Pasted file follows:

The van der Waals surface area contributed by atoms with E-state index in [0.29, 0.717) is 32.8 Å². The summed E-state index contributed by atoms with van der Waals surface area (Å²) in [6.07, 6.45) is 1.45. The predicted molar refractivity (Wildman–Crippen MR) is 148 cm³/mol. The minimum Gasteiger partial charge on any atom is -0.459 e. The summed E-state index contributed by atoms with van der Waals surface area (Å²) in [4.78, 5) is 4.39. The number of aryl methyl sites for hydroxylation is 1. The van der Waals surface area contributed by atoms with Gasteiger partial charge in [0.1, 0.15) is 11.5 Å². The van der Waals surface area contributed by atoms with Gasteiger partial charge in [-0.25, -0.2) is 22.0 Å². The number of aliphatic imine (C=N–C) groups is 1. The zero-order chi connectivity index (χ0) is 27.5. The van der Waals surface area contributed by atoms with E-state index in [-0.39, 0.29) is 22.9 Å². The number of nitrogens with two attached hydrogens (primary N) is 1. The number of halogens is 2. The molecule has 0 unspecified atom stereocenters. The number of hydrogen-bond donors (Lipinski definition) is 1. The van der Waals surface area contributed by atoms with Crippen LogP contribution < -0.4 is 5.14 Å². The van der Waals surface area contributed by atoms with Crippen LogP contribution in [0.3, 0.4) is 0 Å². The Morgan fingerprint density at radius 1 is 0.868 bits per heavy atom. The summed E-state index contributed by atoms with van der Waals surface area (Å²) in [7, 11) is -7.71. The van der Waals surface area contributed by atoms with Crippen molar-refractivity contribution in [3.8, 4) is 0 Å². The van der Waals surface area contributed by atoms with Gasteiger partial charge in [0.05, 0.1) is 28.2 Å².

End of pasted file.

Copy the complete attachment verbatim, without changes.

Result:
The van der Waals surface area contributed by atoms with E-state index in [0.29, 0.717) is 32.8 Å². The summed E-state index contributed by atoms with van der Waals surface area (Å²) in [6.07, 6.45) is 1.45. The predicted molar refractivity (Wildman–Crippen MR) is 148 cm³/mol. The minimum Gasteiger partial charge on any atom is -0.459 e. The summed E-state index contributed by atoms with van der Waals surface area (Å²) in [4.78, 5) is 4.39. The number of aryl methyl sites for hydroxylation is 1. The van der Waals surface area contributed by atoms with Gasteiger partial charge in [0.1, 0.15) is 11.5 Å². The van der Waals surface area contributed by atoms with Gasteiger partial charge in [-0.25, -0.2) is 22.0 Å². The number of aliphatic imine (C=N–C) groups is 1. The zero-order chi connectivity index (χ0) is 27.5. The van der Waals surface area contributed by atoms with E-state index in [-0.39, 0.29) is 22.9 Å². The number of nitrogens with two attached hydrogens (primary N) is 1. The number of halogens is 2. The molecule has 0 unspecified atom stereocenters. The number of hydrogen-bond donors (Lipinski definition) is 1. The van der Waals surface area contributed by atoms with Crippen LogP contribution < -0.4 is 5.14 Å². The van der Waals surface area contributed by atoms with Crippen LogP contribution in [0.3, 0.4) is 0 Å². The Morgan fingerprint density at radius 1 is 0.868 bits per heavy atom. The summed E-state index contributed by atoms with van der Waals surface area (Å²) in [7, 11) is -7.71. The van der Waals surface area contributed by atoms with Crippen molar-refractivity contribution in [3.8, 4) is 0 Å². The van der Waals surface area contributed by atoms with Gasteiger partial charge in [0.05, 0.1) is 28.2 Å².